For a while the days still felt like days. The sun rose and the sun also set. Darkness was followed by light. I remember the cool swell of morning, the slow burn of afternoon, the sluggishness of dusk. Civil twilight stretched for hours before fading finally into night. Time slunk lazily by, slower and slower as it passed.

Julia is eleven when the earth’s rotation starts to slow down. No one knows why, but the extra minutes in the day soon turn to hours. Julia continues going to school, constrained by the 24 hour clock but otherwise getting on with life as best as anyone can.

The concept is an interesting one. It’s not just that we would get more hours in the day (how many times have you asked for that?) but our entire existence would be affected. As the world slows, gravity is affected, animals governed by the tide and magnetic fields lose their way, crops fail under harsh conditions and human health, mental and physical is strained. There are lots of incredibly interesting snippets about what would happen throughout the story but they seem to be cut short every time. I wanted more in-depth science. Perhaps it wouldn’t have felt genuine from a young narrator but the lack of it let me down.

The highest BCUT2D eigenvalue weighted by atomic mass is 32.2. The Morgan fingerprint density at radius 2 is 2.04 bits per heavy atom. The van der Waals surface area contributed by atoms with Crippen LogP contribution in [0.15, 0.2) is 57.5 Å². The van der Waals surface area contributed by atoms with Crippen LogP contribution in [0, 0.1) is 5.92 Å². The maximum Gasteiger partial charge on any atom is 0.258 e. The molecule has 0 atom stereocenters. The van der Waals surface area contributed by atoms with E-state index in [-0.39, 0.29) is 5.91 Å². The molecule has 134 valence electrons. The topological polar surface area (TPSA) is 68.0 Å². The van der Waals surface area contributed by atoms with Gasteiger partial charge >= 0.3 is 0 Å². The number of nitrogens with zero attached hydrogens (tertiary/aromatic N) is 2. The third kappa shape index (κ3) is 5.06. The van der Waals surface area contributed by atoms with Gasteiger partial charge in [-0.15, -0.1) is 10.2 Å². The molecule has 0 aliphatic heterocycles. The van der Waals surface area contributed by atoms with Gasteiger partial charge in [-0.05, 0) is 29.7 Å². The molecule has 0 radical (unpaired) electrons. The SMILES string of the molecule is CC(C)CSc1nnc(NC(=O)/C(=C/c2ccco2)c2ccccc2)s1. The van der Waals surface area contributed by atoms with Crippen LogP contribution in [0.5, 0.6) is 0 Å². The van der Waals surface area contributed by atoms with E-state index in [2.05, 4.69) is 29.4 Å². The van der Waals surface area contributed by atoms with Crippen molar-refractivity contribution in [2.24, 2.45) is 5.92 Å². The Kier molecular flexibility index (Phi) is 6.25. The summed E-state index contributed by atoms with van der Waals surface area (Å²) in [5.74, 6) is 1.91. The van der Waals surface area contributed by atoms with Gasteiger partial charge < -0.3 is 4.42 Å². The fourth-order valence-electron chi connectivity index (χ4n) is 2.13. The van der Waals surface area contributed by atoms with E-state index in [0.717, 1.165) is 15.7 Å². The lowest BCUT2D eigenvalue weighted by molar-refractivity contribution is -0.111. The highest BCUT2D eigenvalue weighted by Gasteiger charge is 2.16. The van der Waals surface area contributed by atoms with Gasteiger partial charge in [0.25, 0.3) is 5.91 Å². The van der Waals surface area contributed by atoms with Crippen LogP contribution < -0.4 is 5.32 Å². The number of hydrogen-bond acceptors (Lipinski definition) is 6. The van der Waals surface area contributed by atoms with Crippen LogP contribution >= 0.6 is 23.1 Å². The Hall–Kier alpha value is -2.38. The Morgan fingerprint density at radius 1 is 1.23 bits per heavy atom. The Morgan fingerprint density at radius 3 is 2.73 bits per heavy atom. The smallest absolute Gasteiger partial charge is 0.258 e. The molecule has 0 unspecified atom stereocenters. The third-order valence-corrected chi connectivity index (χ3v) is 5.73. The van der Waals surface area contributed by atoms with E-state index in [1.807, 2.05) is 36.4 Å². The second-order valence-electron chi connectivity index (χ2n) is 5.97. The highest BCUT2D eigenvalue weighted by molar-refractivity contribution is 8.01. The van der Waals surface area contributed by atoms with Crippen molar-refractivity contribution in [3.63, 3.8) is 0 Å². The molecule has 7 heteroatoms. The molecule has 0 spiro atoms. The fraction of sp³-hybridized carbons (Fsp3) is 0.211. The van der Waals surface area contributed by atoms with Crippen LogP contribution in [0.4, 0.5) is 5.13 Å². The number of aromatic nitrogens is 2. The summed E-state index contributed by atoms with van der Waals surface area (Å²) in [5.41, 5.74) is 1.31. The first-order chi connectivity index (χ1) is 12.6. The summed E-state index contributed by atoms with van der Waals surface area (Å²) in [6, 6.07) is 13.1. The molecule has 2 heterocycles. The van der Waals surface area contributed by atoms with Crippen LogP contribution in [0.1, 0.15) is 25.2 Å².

The first person narration feels very much like an adult reminiscing on the past and not that of a child. It comes across as a bit distant. Julia, understandably, is more concerned with boys, best friends and training bras than the end of the world, yet it doesn’t have any of the passion that a young adult narrative would have. Besides the slowing, she goes through plenty of things that should really be quite emotional at her age. It’s also hard to picture the world where Julia grows old enough to look back in an objective manner.

I was also thrown off track from the start. We are told that it happened gradually and no one really noticed apart from a few night owls. That we gained nearly an hour before anyone said anything. That it was broken via television. I’m sorry, but I’m pretty sure some clever people would have commented on social networks if it had happened over time. There are people that pay attention to when the sun rises and sets, I even have an app for it. Yet from then on, it seems like the hours are gained quickly. I think the whole book is set over less than a year. Again, some scientific information might have helped me set things straight in my brain.

It is a short and easy read and I’m sure it will be popular this summer. There’s enough of interest to engage those who aren’t hungry for science but like to read about such scenarios. I’m not sure Julia’s coming of age story is strong enough to carry the book by itself. I usually complain that books are too long, yet there is a part of me that thinks an extra 100 pages wouldn’t have gone amiss here.

The Age of Miracles will be released on the longest day of the year, 21st June 2012, in hardback and ebook formats. It is published in the UK by Simon & Schuster and in the USA by Random House and is also one of the Waterstones 11. Thanks go to the publisher for providing me with a copy for review.

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